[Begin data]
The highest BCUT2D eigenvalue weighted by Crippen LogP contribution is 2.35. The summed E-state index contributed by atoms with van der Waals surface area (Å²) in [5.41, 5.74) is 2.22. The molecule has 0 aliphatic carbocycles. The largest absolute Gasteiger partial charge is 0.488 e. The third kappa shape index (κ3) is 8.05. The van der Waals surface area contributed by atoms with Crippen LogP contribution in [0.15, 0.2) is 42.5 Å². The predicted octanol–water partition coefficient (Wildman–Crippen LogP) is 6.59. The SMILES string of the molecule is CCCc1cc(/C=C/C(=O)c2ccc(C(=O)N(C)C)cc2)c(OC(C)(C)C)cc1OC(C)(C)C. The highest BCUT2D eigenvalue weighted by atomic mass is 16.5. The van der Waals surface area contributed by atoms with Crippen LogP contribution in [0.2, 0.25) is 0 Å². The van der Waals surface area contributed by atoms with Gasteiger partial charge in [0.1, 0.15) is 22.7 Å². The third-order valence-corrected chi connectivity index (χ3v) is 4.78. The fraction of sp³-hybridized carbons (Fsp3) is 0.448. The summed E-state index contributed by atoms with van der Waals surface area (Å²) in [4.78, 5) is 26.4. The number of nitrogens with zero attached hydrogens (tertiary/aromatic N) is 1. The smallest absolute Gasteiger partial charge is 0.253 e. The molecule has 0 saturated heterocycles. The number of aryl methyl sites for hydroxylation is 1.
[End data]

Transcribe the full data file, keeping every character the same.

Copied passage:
The highest BCUT2D eigenvalue weighted by Crippen LogP contribution is 2.35. The summed E-state index contributed by atoms with van der Waals surface area (Å²) in [5.41, 5.74) is 2.22. The molecule has 0 aliphatic carbocycles. The largest absolute Gasteiger partial charge is 0.488 e. The third kappa shape index (κ3) is 8.05. The van der Waals surface area contributed by atoms with Crippen LogP contribution in [0.15, 0.2) is 42.5 Å². The predicted octanol–water partition coefficient (Wildman–Crippen LogP) is 6.59. The SMILES string of the molecule is CCCc1cc(/C=C/C(=O)c2ccc(C(=O)N(C)C)cc2)c(OC(C)(C)C)cc1OC(C)(C)C. The highest BCUT2D eigenvalue weighted by atomic mass is 16.5. The van der Waals surface area contributed by atoms with Crippen LogP contribution in [0.2, 0.25) is 0 Å². The van der Waals surface area contributed by atoms with Gasteiger partial charge in [0.1, 0.15) is 22.7 Å². The third-order valence-corrected chi connectivity index (χ3v) is 4.78. The fraction of sp³-hybridized carbons (Fsp3) is 0.448. The summed E-state index contributed by atoms with van der Waals surface area (Å²) in [4.78, 5) is 26.4. The number of nitrogens with zero attached hydrogens (tertiary/aromatic N) is 1. The smallest absolute Gasteiger partial charge is 0.253 e. The molecule has 0 saturated heterocycles. The number of aryl methyl sites for hydroxylation is 1.